The governments accumulation of online censorship tools resembles an arms race. So far, the Kremlin has refrained from unloading its full arsenal on the countrys 65 million Internet users. Yes, there have been isolated attacks on information freedom, as the Attorney Generals persecution of Navalny and several news portals attests, but the RuNets general independence survives, for the most part, albeit unsteadily. If this is indeed an arms race, however, the Kremlin might one day soon decide that its well enough equipped to snuff out the political threat inherent in a free RuNet.

Should that moment arrive, Russia would become a very different place.

Kevin Rothrock is the project editor of Global Voices RuNet Echo.





 


ALL ABOUT TOWN

Friday, Aug. 29


Park Pobedy will feature the sights and sounds of the world outside of Russia during the Open Art International Festival today. Taste foreign cuisine, learn how to make tea like the Chinese or relax in a hammock during the free event. Although entrance is free, you must register beforehand if you wish to attend.



Saturday, Aug. 30


Break out the tweed and channel your inner Englishman during the English Hunt Picnic this afternoon organized by the Bagmut stables from Krasny Bor in the Leningrad Oblast. Equestrian stunts, English archery and classic hunting fashion will all be available to visitors hoping to live like the characters in Downton Abbey if only for a day. Tickets for the event cost 7,900 rubles ($219.40).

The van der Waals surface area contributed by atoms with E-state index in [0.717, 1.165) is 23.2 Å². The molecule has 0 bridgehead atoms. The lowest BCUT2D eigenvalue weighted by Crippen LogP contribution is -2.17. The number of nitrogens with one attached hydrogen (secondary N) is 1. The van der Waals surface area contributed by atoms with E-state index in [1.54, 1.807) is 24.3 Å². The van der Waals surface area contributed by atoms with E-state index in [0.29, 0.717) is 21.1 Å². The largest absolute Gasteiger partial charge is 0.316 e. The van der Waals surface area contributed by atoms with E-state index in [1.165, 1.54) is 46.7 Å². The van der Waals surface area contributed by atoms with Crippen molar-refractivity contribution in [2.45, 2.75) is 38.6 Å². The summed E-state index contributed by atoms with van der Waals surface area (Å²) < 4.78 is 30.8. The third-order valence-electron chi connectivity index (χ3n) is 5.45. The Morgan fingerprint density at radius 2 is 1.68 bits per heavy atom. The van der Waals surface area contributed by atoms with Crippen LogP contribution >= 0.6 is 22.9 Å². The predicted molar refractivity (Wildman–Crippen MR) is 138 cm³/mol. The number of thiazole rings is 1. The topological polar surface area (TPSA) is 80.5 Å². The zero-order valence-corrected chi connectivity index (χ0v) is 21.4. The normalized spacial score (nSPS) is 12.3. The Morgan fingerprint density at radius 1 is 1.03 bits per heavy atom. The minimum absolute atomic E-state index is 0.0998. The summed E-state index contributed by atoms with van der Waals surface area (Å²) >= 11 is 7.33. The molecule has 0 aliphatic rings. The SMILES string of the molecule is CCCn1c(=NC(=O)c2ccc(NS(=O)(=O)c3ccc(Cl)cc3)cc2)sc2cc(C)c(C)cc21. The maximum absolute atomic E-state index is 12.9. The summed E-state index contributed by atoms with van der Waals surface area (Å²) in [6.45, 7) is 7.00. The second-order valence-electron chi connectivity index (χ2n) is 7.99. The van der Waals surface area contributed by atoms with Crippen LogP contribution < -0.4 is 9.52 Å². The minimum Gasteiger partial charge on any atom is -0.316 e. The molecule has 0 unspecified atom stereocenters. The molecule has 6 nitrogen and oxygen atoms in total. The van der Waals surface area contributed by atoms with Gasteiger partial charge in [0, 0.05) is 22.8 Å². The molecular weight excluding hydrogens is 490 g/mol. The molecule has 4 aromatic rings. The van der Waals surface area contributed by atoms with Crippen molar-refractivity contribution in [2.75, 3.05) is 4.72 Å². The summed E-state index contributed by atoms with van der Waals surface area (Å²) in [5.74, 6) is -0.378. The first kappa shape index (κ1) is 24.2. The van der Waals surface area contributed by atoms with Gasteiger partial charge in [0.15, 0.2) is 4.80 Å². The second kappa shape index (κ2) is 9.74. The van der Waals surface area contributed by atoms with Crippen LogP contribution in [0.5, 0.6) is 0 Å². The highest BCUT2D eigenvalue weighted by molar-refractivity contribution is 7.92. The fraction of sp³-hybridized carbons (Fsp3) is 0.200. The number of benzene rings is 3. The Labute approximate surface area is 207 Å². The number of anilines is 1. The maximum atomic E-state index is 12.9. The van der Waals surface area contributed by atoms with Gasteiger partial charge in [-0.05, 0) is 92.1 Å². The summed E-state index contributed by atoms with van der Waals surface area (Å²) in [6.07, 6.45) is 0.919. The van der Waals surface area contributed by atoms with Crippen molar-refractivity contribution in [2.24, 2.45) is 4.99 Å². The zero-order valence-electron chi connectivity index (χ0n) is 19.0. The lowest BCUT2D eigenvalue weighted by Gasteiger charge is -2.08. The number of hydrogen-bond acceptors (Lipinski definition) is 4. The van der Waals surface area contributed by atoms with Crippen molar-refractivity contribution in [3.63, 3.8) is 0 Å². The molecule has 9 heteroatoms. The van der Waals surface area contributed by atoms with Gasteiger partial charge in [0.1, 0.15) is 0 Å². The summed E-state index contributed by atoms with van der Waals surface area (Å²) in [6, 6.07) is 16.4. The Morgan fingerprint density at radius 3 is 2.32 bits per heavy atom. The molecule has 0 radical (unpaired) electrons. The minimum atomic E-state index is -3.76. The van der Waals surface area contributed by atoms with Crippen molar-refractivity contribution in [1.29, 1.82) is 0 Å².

Bookworms will have their chance to swap out well-read classics for something new for their bookshelves at Knigovorot, a free book exchange that will be held in the Yusupov Garden on Sadovaya Ulitsa today. Come for the chance to get a new book or take the opportunity to discuss the literary merits of your favorite authors with fellow fans.



Sunday, Aug. 31


The Neva Delta International Blues Festival wraps up this afternoon on Vasilevsky Island with a concert featuring not only some of Russias best blues bands but international stars as well. Admission is free for all three days of the festival, which begins on Aug. 29, and the shows starting at 5 p.m. each day.



Monday, Sept. 1


Today marks the beginning of Lermontov-Fest, a fall festival celebrating the life of one of Russias most remarkable poets who, in a fate eerily similar to Pushkins, was killed in a duel at the age of 26. Organized by the Lermontov Library System, the next several months will see art exhibitions, concerts and public lectures focusing on the Lermontovs short yet prolific career. Check the Lermontov Library Systems website for more details.



Tuesday, Sept. 2


Join expats and practice your Russian during the Russian Clubs weekly meetings every Tuesday night at 7:30 p.m. The club is free to participate in although you need to be a registered member of Couchsurfing.